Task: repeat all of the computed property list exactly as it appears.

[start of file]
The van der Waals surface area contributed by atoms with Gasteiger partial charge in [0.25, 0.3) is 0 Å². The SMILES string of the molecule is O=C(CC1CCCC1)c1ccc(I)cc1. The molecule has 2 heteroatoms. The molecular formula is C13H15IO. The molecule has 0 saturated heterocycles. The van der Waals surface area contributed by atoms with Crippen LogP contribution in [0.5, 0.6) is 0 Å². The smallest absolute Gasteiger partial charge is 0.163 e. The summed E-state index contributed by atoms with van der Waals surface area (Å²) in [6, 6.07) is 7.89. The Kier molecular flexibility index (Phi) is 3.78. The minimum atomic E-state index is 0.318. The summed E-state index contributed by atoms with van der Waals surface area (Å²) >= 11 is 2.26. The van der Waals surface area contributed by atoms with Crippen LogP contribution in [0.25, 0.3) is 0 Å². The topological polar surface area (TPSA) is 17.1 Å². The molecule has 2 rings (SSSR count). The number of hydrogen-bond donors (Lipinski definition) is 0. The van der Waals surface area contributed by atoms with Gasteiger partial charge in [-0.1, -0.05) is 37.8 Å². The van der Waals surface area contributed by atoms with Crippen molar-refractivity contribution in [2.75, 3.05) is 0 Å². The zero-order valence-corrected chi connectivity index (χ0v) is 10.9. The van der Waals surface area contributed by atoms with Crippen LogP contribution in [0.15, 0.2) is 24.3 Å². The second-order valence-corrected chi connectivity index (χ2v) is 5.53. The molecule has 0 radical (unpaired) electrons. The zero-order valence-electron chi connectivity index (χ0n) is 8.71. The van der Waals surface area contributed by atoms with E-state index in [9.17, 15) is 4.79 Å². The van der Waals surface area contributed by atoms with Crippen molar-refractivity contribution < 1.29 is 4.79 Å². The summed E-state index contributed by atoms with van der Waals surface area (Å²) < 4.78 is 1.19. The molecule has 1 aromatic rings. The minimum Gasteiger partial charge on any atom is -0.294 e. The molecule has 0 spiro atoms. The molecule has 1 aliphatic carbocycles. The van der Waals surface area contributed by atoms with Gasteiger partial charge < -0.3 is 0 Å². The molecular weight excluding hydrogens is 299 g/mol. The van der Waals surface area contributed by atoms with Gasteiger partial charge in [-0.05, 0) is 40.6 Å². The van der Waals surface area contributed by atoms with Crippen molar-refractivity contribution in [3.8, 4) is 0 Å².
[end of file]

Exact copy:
The van der Waals surface area contributed by atoms with Gasteiger partial charge in [0.25, 0.3) is 0 Å². The SMILES string of the molecule is O=C(CC1CCCC1)c1ccc(I)cc1. The molecule has 2 heteroatoms. The molecular formula is C13H15IO. The molecule has 0 saturated heterocycles. The van der Waals surface area contributed by atoms with Crippen LogP contribution in [0.5, 0.6) is 0 Å². The smallest absolute Gasteiger partial charge is 0.163 e. The summed E-state index contributed by atoms with van der Waals surface area (Å²) in [6, 6.07) is 7.89. The Kier molecular flexibility index (Phi) is 3.78. The minimum atomic E-state index is 0.318. The summed E-state index contributed by atoms with van der Waals surface area (Å²) >= 11 is 2.26. The van der Waals surface area contributed by atoms with Crippen LogP contribution in [0.25, 0.3) is 0 Å². The topological polar surface area (TPSA) is 17.1 Å². The molecule has 2 rings (SSSR count). The number of hydrogen-bond donors (Lipinski definition) is 0. The van der Waals surface area contributed by atoms with Gasteiger partial charge in [-0.1, -0.05) is 37.8 Å². The van der Waals surface area contributed by atoms with Crippen molar-refractivity contribution in [2.75, 3.05) is 0 Å². The zero-order valence-corrected chi connectivity index (χ0v) is 10.9. The van der Waals surface area contributed by atoms with Crippen LogP contribution in [0.15, 0.2) is 24.3 Å². The second-order valence-corrected chi connectivity index (χ2v) is 5.53. The molecule has 0 radical (unpaired) electrons. The zero-order valence-electron chi connectivity index (χ0n) is 8.71. The van der Waals surface area contributed by atoms with E-state index in [9.17, 15) is 4.79 Å². The van der Waals surface area contributed by atoms with Crippen molar-refractivity contribution < 1.29 is 4.79 Å². The summed E-state index contributed by atoms with van der Waals surface area (Å²) < 4.78 is 1.19. The molecule has 1 aromatic rings. The minimum Gasteiger partial charge on any atom is -0.294 e. The molecule has 0 spiro atoms. The molecule has 1 aliphatic carbocycles. The van der Waals surface area contributed by atoms with Gasteiger partial charge < -0.3 is 0 Å². The molecular weight excluding hydrogens is 299 g/mol. The van der Waals surface area contributed by atoms with Gasteiger partial charge in [-0.05, 0) is 40.6 Å². The van der Waals surface area contributed by atoms with Crippen molar-refractivity contribution in [3.8, 4) is 0 Å².